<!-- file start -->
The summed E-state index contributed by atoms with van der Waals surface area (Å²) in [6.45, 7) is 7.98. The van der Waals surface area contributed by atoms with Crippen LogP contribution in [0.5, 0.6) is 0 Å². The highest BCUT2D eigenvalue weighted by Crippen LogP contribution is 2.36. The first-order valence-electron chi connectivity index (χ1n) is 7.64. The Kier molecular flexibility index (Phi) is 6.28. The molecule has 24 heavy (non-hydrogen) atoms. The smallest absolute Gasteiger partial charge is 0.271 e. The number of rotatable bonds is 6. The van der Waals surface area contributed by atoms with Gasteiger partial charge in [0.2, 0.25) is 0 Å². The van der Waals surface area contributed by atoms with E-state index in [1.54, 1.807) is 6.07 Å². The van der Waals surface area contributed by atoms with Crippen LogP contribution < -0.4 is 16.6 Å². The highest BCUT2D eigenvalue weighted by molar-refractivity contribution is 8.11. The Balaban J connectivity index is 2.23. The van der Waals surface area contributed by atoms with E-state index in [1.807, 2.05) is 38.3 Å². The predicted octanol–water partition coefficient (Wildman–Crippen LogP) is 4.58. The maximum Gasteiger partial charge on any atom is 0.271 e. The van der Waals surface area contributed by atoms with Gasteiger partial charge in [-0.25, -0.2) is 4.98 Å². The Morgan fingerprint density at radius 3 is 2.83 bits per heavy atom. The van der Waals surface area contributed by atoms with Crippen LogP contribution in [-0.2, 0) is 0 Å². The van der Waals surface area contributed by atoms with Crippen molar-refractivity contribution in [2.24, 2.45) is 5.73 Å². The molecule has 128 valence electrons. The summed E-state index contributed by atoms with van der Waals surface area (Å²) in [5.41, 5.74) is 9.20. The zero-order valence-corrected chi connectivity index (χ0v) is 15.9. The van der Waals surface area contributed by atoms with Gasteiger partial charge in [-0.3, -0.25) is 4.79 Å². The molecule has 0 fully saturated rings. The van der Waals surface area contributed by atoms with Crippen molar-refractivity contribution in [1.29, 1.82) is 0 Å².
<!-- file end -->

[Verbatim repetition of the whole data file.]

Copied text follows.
The summed E-state index contributed by atoms with van der Waals surface area (Å²) in [6.45, 7) is 7.98. The van der Waals surface area contributed by atoms with Crippen LogP contribution in [0.5, 0.6) is 0 Å². The highest BCUT2D eigenvalue weighted by Crippen LogP contribution is 2.36. The first-order valence-electron chi connectivity index (χ1n) is 7.64. The Kier molecular flexibility index (Phi) is 6.28. The molecule has 24 heavy (non-hydrogen) atoms. The smallest absolute Gasteiger partial charge is 0.271 e. The number of rotatable bonds is 6. The van der Waals surface area contributed by atoms with Gasteiger partial charge in [0.2, 0.25) is 0 Å². The van der Waals surface area contributed by atoms with E-state index in [1.54, 1.807) is 6.07 Å². The van der Waals surface area contributed by atoms with Crippen LogP contribution < -0.4 is 16.6 Å². The highest BCUT2D eigenvalue weighted by molar-refractivity contribution is 8.11. The Balaban J connectivity index is 2.23. The van der Waals surface area contributed by atoms with E-state index in [1.807, 2.05) is 38.3 Å². The predicted octanol–water partition coefficient (Wildman–Crippen LogP) is 4.58. The maximum Gasteiger partial charge on any atom is 0.271 e. The van der Waals surface area contributed by atoms with Gasteiger partial charge in [-0.25, -0.2) is 4.98 Å². The Morgan fingerprint density at radius 3 is 2.83 bits per heavy atom. The van der Waals surface area contributed by atoms with Crippen LogP contribution in [-0.2, 0) is 0 Å². The van der Waals surface area contributed by atoms with Crippen molar-refractivity contribution in [2.24, 2.45) is 5.73 Å². The molecule has 128 valence electrons. The summed E-state index contributed by atoms with van der Waals surface area (Å²) in [5.41, 5.74) is 9.20. The zero-order valence-corrected chi connectivity index (χ0v) is 15.9. The van der Waals surface area contributed by atoms with Gasteiger partial charge in [-0.3, -0.25) is 4.79 Å². The molecule has 0 fully saturated rings. The van der Waals surface area contributed by atoms with Crippen molar-refractivity contribution in [1.29, 1.82) is 0 Å².